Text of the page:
"We see that there are more and more Internet users, and not only activists, who react to the greenwashing campaigns of large companies, who challenge them or who respond to them directly on social networks", also notes Diane Scemama. , co-founder of the French eco-responsible e-shop platform Dream Act, which is preparing to launch a vast campaign on Instagram in the coming weeks to denounce polluting companies that are trying to green their image. “Brands play with the words, the colors and the graphics of their campaigns. Everything has been thought out by neuro-marketing experts in order to play on the illusion to deceive consumers. But Internet users are not fooled, they are now more and more alert, and aware of these practices. "

"Put pressure on the big brands"

Many accounts and blogs have developed in order to counter the communication of these large unscrupulous companies.

“As soon as I spot a greenwashing communication or marketing campaign, I pin it on my Twitter account.

I tag the brand in order to initiate a discussion with it.

And I try to analyze these com strategies, to decipher them as well as possible, ”explains Céline, who manages the Greenwashing Lovers Twitter account.

“It is important to do this since it allows certain brands to question the merits and consistency of their campaign.

And it allows above all to put pressure on them, so that they change the way they communicate ”.

Natural gas or fossil gas, it doesn't matter for @Monoprix as long as it gives an ecological image. # Greenwashing https://t.co/QbZSxhwU7j

- Greenwashing Lovers (@CelineReveillac) July 20, 2021

L'Oréal, Adidas, Total, Amazon, Primark… Whether it is giants seeking to green their image so as not to lose customers or young brands not hesitating to ride the eco-responsible trend, many companies have recently been publicly pinned online. “Crédit Mutuel recently got caught up in the green because of a poster campaign promoting a recycled credit card. But they made cash on the green side, and that quite irritated Internet users, ”notes the administrator of the Greewashing Lovers account. Retail companies or companies specializing in fashion have also suffered the wrath of “greentollers”. "This is the case with the large, low-cost brand Primark, which has not hesitated to highlight the slogans in its windows and on its homepage"green collection "or" conscious collection "," recalls Diane Scemama, co-founder of Dream Act. More recently, the oil company Total was the victim of a fake account created to denounce the environmental policy of the French giant. .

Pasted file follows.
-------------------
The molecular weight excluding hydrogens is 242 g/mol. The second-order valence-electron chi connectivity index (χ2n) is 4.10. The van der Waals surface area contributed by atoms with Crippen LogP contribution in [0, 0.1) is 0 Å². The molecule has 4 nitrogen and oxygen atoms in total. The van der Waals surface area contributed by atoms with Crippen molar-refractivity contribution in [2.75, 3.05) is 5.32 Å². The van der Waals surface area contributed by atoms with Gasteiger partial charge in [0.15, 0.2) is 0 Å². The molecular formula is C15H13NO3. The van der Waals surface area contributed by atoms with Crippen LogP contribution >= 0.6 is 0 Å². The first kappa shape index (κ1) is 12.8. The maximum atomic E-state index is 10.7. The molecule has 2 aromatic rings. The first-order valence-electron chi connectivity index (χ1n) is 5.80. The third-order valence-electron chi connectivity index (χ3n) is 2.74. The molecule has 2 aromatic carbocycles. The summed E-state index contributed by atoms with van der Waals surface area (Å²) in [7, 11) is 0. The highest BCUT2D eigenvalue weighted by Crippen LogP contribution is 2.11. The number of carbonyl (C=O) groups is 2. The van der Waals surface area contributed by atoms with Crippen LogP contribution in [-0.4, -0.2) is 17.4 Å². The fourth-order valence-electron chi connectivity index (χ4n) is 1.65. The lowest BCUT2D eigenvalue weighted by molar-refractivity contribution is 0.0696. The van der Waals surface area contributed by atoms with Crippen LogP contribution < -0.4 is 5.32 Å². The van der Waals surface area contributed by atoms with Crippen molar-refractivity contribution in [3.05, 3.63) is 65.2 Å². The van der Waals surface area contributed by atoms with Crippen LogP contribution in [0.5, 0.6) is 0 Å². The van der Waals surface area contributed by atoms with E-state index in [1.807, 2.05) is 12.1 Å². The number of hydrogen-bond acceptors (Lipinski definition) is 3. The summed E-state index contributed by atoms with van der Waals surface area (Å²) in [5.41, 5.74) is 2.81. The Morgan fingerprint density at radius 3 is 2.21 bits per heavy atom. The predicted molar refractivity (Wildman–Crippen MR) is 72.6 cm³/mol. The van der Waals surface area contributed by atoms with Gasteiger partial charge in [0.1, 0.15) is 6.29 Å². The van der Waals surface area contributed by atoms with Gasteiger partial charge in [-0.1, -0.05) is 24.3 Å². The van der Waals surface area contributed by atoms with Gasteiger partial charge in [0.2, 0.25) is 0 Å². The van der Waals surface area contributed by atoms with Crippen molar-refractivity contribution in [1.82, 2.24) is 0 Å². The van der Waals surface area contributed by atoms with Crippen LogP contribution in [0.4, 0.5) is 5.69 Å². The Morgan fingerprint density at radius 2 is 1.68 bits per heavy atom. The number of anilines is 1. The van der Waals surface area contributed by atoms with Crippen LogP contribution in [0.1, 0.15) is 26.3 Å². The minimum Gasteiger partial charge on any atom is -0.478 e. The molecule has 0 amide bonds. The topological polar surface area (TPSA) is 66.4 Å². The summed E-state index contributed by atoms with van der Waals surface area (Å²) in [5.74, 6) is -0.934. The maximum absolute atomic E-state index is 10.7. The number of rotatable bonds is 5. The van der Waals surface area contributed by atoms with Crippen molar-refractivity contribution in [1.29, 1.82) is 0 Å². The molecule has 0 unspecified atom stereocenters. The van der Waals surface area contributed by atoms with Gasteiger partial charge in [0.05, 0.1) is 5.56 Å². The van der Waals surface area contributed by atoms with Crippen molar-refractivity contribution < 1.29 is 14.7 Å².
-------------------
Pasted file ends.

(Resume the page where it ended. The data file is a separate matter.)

RéHabitat is a TotalEnergies program.

This is the very first conservation program based on habitat equivalence.

Thanks to carbon neutral technologies, we will provide a bright future for neighboring species of the EACOP pipeline.https: //t.co/EWkJz0WAGX

- Not Total (@ReHabitatEU) September 13, 2021

These public arrests, which sometimes go viral, now seem to be bearing fruit.

“It has a very concrete effect.

It is a very bad advertisement for the boxes because none of them want to alienate their consumers.

Some take time to recover, ”recognizes Lila, the young green activist.

“Major brands have even radically changed their method.

This is the case with H&M, very often taken to task in the past.

Today, the company hardly ever does greenwashing, and has even recently invested more than 600,000 euros to test a new textile fiber made from captured carbon, ”explains Diane Scemama.

“There is still a lot of work to be done, but the marketing strategies are finally starting to evolve a bit.

Sign that mentalities are changing.

"